Future road and hiking
Hello! I am Gerome Ang, a Year 1 student at Lee Kong Chian School of Medicine (NTU). I was fortunate enough to be invited by Dr David Ong to the SMC hike, which was held at Bukit Timah Nature Reserve this week (26 Feb). We were honoured to be accompanied by mentors Mr Wong Joo Seng and Mr Chong Guoliang, both highly successful experts in their respective fields.
Starting out in FX trading, Mr Wong Joo Seng has since co-founded not one but two companies, Spark systems - a low latency, cost-efficient trading platform; and M-DAQ - an FX conversion system greatly enhancing cross-border trading. Mr Chong Guoliang has a wealth of experience in IT management, having served in the data board at Center of System Information Research, MIT; and is currently portfolio CIO and technology operating partner in the Carlyle group - a private acquity group worth over $293 billion.
Throughout the 8km walk, not only did I enjoy fruitful exchanges with the other SYC youths there, I also gleaned a few impactful lessons from the sharings by the mentors.
I first learnt that an intrinsic desire for knowledge and passion is crucial to make it big in any field. Mr Wong took pains to emphasise that to become highly successful, one has to be among the foremost experts in the field - which is only achieved through deep, intense study of domain knowledge, allowing you to edge out other competitors. Being the top in your field gives you immense credibility, but more importantly, arms you with the necessary knowledge to spot flaws in the system, which you can then set out to solve (as explained later). Personally, I will strive to conduct an extensive study of the medical specialty I pursue in the future, so that I can provide the best treatment to my patients, as well as make significant contributions in this domain.
Another lesson which stood out for me was the ability to find noteworthy flaws in your field to tackle, something which Mr Wong has exemplified brilliantly. Both of his companies were founded to tackle notable problems in the financial sector, and this had brought them widespread success, as companies worldwide rely on his solutions. From a personal perspective, I hope to achieve similar feats in the medical field, and someday develop a lasting innovation which can fulfil a consequential healthcare need.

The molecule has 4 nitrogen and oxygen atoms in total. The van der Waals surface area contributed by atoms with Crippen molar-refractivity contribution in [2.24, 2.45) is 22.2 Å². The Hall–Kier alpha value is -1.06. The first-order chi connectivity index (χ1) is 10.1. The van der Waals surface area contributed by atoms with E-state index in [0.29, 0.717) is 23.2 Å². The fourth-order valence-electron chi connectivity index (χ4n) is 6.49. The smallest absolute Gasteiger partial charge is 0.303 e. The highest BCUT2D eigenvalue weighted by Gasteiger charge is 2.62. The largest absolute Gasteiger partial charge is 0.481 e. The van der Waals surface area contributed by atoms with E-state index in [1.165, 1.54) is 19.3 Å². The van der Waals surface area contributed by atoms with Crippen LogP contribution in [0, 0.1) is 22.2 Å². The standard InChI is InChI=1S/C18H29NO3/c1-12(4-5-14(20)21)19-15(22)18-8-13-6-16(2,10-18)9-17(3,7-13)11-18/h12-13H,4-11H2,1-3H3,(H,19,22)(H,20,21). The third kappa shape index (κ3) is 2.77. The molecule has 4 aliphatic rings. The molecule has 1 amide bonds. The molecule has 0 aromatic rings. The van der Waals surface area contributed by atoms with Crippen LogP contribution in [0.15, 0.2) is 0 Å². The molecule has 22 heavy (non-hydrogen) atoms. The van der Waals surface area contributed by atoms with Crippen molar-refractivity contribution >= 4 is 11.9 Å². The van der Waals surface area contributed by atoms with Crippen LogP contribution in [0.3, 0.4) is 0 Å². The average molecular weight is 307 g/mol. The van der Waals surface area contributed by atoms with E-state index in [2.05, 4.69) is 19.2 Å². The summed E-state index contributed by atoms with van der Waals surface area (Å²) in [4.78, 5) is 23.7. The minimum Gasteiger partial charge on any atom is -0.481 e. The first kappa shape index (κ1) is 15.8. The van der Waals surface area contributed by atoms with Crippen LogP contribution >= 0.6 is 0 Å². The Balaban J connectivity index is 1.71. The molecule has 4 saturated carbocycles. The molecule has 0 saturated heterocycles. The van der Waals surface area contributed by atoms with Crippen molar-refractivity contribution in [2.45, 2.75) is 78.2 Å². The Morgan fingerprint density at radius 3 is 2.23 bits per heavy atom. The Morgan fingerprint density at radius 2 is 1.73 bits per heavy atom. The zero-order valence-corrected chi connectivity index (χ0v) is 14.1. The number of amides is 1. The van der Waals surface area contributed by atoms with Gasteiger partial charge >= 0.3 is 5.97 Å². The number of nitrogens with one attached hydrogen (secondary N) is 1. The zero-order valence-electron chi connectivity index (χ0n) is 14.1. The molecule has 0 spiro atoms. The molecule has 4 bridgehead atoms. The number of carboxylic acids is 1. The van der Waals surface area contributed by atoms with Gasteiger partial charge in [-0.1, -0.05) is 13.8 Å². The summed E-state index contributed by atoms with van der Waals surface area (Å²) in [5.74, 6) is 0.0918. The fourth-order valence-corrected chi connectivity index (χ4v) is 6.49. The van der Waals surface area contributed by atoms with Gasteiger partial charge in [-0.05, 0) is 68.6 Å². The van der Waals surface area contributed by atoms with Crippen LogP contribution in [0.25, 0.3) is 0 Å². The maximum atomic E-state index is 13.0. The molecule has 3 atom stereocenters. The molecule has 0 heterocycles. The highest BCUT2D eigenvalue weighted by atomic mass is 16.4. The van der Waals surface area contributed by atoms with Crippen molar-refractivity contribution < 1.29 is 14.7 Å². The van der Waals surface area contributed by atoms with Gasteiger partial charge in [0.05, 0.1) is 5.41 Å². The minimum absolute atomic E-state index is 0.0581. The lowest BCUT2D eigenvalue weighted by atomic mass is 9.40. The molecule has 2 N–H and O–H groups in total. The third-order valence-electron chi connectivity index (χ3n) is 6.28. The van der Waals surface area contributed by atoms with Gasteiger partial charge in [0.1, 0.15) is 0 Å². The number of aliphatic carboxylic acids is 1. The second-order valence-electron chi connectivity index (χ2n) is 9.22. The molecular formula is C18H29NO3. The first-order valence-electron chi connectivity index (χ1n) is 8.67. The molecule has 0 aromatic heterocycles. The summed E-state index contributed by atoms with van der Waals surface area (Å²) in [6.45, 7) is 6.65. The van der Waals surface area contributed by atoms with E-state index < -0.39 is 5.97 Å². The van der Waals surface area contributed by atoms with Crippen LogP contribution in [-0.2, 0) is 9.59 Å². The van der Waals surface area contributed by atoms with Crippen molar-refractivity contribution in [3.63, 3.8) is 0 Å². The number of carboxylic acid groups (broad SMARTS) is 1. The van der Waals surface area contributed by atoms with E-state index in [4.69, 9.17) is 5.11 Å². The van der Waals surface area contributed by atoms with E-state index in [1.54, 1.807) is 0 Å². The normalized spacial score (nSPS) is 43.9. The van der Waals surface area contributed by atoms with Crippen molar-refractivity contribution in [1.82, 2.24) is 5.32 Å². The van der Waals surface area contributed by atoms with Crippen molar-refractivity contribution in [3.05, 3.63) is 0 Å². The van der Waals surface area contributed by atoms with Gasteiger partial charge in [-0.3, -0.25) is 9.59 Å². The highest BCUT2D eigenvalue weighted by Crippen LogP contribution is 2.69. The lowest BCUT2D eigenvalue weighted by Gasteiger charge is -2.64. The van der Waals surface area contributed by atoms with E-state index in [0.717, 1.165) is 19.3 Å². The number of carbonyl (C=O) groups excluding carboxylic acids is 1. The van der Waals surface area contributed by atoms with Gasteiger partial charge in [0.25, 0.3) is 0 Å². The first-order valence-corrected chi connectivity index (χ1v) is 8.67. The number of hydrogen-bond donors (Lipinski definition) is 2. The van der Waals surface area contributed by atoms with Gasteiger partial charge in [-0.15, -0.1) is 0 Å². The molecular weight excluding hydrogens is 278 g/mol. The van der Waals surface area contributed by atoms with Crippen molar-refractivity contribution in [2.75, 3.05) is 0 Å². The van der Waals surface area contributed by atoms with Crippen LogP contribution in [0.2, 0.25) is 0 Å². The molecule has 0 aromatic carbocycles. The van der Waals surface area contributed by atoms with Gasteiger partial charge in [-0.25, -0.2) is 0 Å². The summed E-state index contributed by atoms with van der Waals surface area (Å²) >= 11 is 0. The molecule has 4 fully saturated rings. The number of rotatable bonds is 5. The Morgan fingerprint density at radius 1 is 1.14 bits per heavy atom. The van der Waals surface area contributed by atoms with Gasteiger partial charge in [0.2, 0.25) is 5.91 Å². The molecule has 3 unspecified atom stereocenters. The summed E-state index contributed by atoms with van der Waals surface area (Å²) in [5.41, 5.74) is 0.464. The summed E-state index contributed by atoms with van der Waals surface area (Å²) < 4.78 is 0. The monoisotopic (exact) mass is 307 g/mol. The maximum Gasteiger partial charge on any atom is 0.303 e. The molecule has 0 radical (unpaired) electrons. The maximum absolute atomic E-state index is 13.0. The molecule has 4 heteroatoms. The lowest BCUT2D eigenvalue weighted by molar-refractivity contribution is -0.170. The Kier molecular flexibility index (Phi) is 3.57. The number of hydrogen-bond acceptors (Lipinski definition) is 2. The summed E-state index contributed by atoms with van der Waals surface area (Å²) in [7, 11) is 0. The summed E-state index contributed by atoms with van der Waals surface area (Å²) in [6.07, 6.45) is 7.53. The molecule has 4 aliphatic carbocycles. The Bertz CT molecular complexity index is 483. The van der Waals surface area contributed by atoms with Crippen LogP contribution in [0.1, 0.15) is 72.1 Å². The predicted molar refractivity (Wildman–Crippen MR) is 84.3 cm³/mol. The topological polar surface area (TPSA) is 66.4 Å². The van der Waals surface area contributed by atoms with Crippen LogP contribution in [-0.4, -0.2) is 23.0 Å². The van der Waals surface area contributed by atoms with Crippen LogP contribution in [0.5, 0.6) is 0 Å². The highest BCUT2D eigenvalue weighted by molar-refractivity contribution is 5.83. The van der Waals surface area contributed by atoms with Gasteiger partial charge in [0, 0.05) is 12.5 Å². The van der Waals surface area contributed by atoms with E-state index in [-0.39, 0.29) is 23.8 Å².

To achieve such accomplishments is definitely not a walk in the park, and I noted some important tips that the mentors shared. The power of connections is one of them, as being close with reputable people and gaining their support can lend a lot of credibility. Of course, it is important to note that as crucial as connections are, one must first have the creativity to generate an innovative idea, as well as the ability to plan and bring it to fruition; seeking backing from others comes secondary. An effective way to do this would be to build “capacity”, as Mr Chong stressed. He recounts how his education in chemical engineering and early experiences working in consumer industries taught him how to tackle various challenges that he faced today, despite being in vastly different sectors. We must always actively seek ways to develop our own capabilities in a variety of ways, such as gaining experience in old and new fields alike, forging meaningful connections, and making good use of any opportunities as they come. While they may not seem useful in the present, the wealth of knowledge and skills you acquire today will come in handy in the future for you to draw back on.
This hike has allowed me to realise that there is much for me to learn and has better prepared me for the future path I am to take, and I take the sharings and experience to heart with deep gratitude. Much thanks to the SMC committee as well as fellow SYC youths for making it a rich trip once again!